How did David Cook know he’d finally made it? It might’ve been when the 25-year-old singer was able to pick up the tab for a group of friends and family during a recent visit home. Or maybe it was when part of his first date with former American Idol contestant Kimberly Caldwell, 26, ended up on YouTube, much to his dismay. And then, of course, there was the moment on May 21 when he sang live before 31.7 million people after winning the seventh season of Idol. “It’s hard not to feel,” he says of the wild past few months, “like your existence has shifted.”

It has been an intense ride for the Blue Springs, Mo.-bred Cook, whose onstage highs have been tempered by his brother Adam’s ongoing battle with brain cancer. “Dave would just put whatever he was feeling back into his performance,” says fellow Idol finalist Michael Johns, who became a close friend, “and I think that’s where some of that passion came from that people fell in love with.” Now Cook is getting ready to record his debut album (due this fall from 19 Recordings/RCA), preparing to head out on the 49-city Idol summer tour beginning July 1—and trying to make sense of how his life has changed. “To me, it’s the equivalent of when you have a birthday and someone asks you, ‘Do you feel any older?'” he says. “No. I feel exactly the same as I did before all of this, and I plan to stay that way.”

You just returned from a visit home—how did it feel to relax with your friends and family?

It was nice to recharge my battery. I took a bunch of people out to dinner—I’m in a position now where I’m able to properly say thank you for everything they’ve done for me, and to be able to do that feels great.

How is your family handling it all?

They’re excited. They’ve expressed concern about not getting to see me as much, but I’ll get to see them again at the end of August [when the Idol tour comes to Kansas City].

What does it mean to you to be able to raise awareness about Adam’s illness and to have had him at the finale to support you?

Having Adam there was great. He was kind of tucked away in the back, so I couldn’t see him, but just knowing he was there was special—it was a pretty big comfort…. I’m going to start a foundation. The goal will primarily be funding for juvenile and adult brain cancer research.

In addition to your foundation, what’s next?

I start the writing process for the record. We’re going to try to get a producer by the end of the month, so that’s exciting, and then of course the tour.

Who are you especially excited to hang out with on the bus?

Mike Johns, actually. He’s really fun and goofy and he keeps things light, so that will be great.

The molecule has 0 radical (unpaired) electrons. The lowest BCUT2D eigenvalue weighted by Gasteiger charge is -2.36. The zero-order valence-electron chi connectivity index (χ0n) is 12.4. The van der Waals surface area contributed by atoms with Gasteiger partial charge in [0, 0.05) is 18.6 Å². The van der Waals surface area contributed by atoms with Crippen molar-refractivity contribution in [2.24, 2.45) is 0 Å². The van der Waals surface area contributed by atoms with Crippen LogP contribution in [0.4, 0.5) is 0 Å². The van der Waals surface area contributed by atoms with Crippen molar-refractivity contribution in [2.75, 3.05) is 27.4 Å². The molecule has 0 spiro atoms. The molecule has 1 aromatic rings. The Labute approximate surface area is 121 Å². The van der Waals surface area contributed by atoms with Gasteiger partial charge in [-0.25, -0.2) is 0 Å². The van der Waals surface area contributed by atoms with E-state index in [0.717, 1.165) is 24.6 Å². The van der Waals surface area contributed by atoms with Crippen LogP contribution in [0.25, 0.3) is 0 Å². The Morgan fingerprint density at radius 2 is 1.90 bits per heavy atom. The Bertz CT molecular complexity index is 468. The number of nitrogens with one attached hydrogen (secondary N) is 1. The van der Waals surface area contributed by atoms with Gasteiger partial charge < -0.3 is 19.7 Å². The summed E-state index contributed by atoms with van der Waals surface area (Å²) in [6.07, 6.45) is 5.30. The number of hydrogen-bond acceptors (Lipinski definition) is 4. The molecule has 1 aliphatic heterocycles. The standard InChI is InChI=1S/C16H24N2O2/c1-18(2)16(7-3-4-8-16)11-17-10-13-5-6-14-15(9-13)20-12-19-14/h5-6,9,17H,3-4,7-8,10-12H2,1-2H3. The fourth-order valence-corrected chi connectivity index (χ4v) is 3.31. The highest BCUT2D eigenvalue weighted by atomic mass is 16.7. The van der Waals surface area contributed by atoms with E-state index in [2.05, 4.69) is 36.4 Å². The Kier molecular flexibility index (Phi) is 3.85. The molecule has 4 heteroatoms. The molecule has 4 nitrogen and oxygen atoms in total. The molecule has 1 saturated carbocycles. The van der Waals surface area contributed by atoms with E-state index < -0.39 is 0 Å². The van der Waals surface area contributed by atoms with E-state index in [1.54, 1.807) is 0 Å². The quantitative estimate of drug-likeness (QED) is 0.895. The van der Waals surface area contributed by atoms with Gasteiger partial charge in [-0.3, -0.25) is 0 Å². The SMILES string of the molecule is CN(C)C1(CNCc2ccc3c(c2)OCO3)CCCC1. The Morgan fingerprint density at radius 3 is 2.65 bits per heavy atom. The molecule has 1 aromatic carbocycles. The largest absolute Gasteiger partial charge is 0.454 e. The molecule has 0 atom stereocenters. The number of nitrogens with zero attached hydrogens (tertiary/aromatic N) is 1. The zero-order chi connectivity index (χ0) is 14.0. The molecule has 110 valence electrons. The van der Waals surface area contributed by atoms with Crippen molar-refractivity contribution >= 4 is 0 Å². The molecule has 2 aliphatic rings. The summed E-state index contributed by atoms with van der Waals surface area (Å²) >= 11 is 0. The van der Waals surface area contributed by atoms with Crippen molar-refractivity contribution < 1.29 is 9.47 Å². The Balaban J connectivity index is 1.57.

Tell us about the “heartthrob” tattoo on your chest!

It was, um…when I was living in Tulsa, I put out a record, and this arts-and-entertainment magazine in Tulsa called me “Tulsa’s Newest Heartthrob.” My friends razzed me about it, and so [Heartthrob] became this nickname, and I just thought, Why not? It’s a little heart. It’s probably about a year old.

Simon called you “one of the nicest, most sincere” Idol contestants ever—but when a woman calls you a “nice guy,” isn’t that the kiss of death?

It can be! I remember when I was in middle school, I asked a girl out and she said she was sorry, but she felt I was in the “friendship zone”—so that’s a bad place to be.

You are very popular with the female population, ages 10 to 70.

Wow, that’s a nice demographic.

How do you feel about all those Cougars for Cook out there?

[Laughs] I love it! I mean, you know, age is a number. I think it’s the age at which you carry yourself that’s important. There is something very sexy about an older woman. I don’t know what it is.

Did you always have a lot of girlfriends?

I guess whatever the average would be. I was able to garner the interest of the occasional female, but I wasn’t trigger-happy on relationships. Medium!

You were named “Mr. Jaguar” of your senior class. Explain.

Oh God! Mr. Jaguar—that’s right! Mr. Jaguar was this pageant that my high school did every year. It’s a guy pageant; there are four categories: formal wear, swimsuits and some others. I bought black boxer briefs and then took two pieces of black poster board and put them around me and wrote “censored” on them.

Do you envision yourself getting married and having kids someday?

I think marriage is a long way off for me. I’m 25 years old and I’ve got the world to learn. But I think eventually I would love to settle down and have a family and bring some kids into the world. Time will tell.

You strike a lot of women as very romantic.

I’m very much a hopeless romantic. I still kind of believe in movies.

Have you ever not liked your appearance?

Yeah. Going to college, I got the Freshman 15 and the Sophomore 15 and then the Junior 15! My metabolism slowed down and I had horrible eating habits. But now I’m trying to turn this one ab into six.

Are you working out?

My working out is just doing everything [Idol producers] have got me doing. It’s just a matter of trying to find a better diet and then getting into the exercise. I’ve got to get into tour shape!

You have 14 hits on Billboard’s Hot Digital Songs, and your album is No. 2 on Amazon—and you haven’t even started work on it yet.

Really? You just broke that news to me. That’s crazy. It’ll be rock, with some twists and turns…. I’ll be writing and cowriting it. I want there to be some quirks on this record. People will be a little surprised.

If you were to suddenly get your pre-Idol life back tomorrow, how would you feel?

I’d feel the exact same as I feel today: that I’m just a goof who got lucky.

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